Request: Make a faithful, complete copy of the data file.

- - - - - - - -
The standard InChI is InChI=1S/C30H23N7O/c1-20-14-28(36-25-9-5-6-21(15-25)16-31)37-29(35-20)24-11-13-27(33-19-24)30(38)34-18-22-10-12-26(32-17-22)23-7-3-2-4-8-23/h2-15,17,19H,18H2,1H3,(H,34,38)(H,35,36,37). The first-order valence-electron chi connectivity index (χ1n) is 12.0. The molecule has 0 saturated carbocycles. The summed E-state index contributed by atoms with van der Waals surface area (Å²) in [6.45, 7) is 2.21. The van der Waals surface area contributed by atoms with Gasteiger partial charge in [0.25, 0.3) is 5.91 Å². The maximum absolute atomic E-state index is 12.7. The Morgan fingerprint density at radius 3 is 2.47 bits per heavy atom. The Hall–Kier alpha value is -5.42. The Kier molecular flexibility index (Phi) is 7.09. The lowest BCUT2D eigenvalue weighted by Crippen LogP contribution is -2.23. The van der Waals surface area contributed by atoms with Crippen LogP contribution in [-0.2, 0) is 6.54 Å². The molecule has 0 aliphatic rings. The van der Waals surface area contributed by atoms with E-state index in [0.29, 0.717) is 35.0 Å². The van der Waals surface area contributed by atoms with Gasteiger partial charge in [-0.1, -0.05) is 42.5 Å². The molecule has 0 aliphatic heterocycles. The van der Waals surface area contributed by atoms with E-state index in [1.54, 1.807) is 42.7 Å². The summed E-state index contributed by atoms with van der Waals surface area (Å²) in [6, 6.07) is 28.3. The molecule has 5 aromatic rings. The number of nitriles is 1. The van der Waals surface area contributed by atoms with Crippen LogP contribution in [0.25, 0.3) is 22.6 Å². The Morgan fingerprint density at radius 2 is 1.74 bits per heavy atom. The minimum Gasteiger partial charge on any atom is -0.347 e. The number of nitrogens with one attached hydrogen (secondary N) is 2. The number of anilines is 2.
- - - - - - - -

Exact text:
The standard InChI is InChI=1S/C30H23N7O/c1-20-14-28(36-25-9-5-6-21(15-25)16-31)37-29(35-20)24-11-13-27(33-19-24)30(38)34-18-22-10-12-26(32-17-22)23-7-3-2-4-8-23/h2-15,17,19H,18H2,1H3,(H,34,38)(H,35,36,37). The first-order valence-electron chi connectivity index (χ1n) is 12.0. The molecule has 0 saturated carbocycles. The summed E-state index contributed by atoms with van der Waals surface area (Å²) in [6.45, 7) is 2.21. The van der Waals surface area contributed by atoms with Gasteiger partial charge in [0.25, 0.3) is 5.91 Å². The maximum absolute atomic E-state index is 12.7. The Morgan fingerprint density at radius 3 is 2.47 bits per heavy atom. The Hall–Kier alpha value is -5.42. The Kier molecular flexibility index (Phi) is 7.09. The lowest BCUT2D eigenvalue weighted by Crippen LogP contribution is -2.23. The van der Waals surface area contributed by atoms with Crippen LogP contribution in [-0.2, 0) is 6.54 Å². The molecule has 0 aliphatic rings. The van der Waals surface area contributed by atoms with E-state index in [0.29, 0.717) is 35.0 Å². The van der Waals surface area contributed by atoms with Gasteiger partial charge in [-0.1, -0.05) is 42.5 Å². The molecule has 0 aliphatic heterocycles. The van der Waals surface area contributed by atoms with E-state index in [1.54, 1.807) is 42.7 Å². The summed E-state index contributed by atoms with van der Waals surface area (Å²) in [6, 6.07) is 28.3. The molecule has 5 aromatic rings. The number of nitriles is 1. The van der Waals surface area contributed by atoms with Crippen LogP contribution in [0.25, 0.3) is 22.6 Å². The Morgan fingerprint density at radius 2 is 1.74 bits per heavy atom. The minimum Gasteiger partial charge on any atom is -0.347 e. The number of nitrogens with one attached hydrogen (secondary N) is 2. The number of anilines is 2.